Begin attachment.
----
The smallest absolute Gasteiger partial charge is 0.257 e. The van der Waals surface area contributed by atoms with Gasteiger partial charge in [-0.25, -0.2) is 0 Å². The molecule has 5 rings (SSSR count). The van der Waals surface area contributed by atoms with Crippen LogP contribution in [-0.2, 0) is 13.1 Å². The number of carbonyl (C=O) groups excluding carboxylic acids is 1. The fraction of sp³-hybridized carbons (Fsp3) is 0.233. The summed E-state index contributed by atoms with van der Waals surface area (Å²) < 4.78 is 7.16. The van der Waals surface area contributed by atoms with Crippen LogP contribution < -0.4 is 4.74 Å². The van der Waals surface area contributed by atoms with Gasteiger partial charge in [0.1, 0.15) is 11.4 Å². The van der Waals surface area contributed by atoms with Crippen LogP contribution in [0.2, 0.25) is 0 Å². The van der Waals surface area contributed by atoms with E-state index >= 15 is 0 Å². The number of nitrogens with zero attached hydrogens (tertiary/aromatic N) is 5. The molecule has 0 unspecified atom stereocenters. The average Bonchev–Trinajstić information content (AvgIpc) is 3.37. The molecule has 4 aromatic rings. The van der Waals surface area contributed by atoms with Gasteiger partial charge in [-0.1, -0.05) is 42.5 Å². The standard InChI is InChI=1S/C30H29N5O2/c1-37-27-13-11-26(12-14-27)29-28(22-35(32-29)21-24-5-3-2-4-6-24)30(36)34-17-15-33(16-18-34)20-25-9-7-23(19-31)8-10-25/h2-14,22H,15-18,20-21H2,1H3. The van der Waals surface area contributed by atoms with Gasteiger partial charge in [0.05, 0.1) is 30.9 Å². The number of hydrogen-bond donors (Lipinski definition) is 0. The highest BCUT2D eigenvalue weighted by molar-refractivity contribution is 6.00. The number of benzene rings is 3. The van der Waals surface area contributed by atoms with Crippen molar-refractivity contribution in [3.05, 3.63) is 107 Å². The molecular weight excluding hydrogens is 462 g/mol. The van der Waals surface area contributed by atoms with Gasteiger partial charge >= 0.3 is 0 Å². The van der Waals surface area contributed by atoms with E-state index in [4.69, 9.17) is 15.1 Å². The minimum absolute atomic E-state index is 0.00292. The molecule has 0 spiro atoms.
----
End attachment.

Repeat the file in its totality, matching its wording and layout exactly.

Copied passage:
The smallest absolute Gasteiger partial charge is 0.257 e. The van der Waals surface area contributed by atoms with Gasteiger partial charge in [-0.25, -0.2) is 0 Å². The molecule has 5 rings (SSSR count). The van der Waals surface area contributed by atoms with Crippen LogP contribution in [-0.2, 0) is 13.1 Å². The number of carbonyl (C=O) groups excluding carboxylic acids is 1. The fraction of sp³-hybridized carbons (Fsp3) is 0.233. The summed E-state index contributed by atoms with van der Waals surface area (Å²) < 4.78 is 7.16. The van der Waals surface area contributed by atoms with Crippen LogP contribution < -0.4 is 4.74 Å². The van der Waals surface area contributed by atoms with Gasteiger partial charge in [0.1, 0.15) is 11.4 Å². The van der Waals surface area contributed by atoms with Crippen LogP contribution in [0.2, 0.25) is 0 Å². The van der Waals surface area contributed by atoms with E-state index >= 15 is 0 Å². The number of nitrogens with zero attached hydrogens (tertiary/aromatic N) is 5. The molecule has 0 unspecified atom stereocenters. The average Bonchev–Trinajstić information content (AvgIpc) is 3.37. The molecule has 4 aromatic rings. The van der Waals surface area contributed by atoms with Gasteiger partial charge in [-0.1, -0.05) is 42.5 Å². The standard InChI is InChI=1S/C30H29N5O2/c1-37-27-13-11-26(12-14-27)29-28(22-35(32-29)21-24-5-3-2-4-6-24)30(36)34-17-15-33(16-18-34)20-25-9-7-23(19-31)8-10-25/h2-14,22H,15-18,20-21H2,1H3. The van der Waals surface area contributed by atoms with Gasteiger partial charge in [0.05, 0.1) is 30.9 Å². The number of hydrogen-bond donors (Lipinski definition) is 0. The highest BCUT2D eigenvalue weighted by molar-refractivity contribution is 6.00. The number of benzene rings is 3. The van der Waals surface area contributed by atoms with Crippen molar-refractivity contribution in [3.05, 3.63) is 107 Å². The molecular weight excluding hydrogens is 462 g/mol. The van der Waals surface area contributed by atoms with Gasteiger partial charge >= 0.3 is 0 Å². The van der Waals surface area contributed by atoms with E-state index in [4.69, 9.17) is 15.1 Å². The minimum absolute atomic E-state index is 0.00292. The molecule has 0 spiro atoms.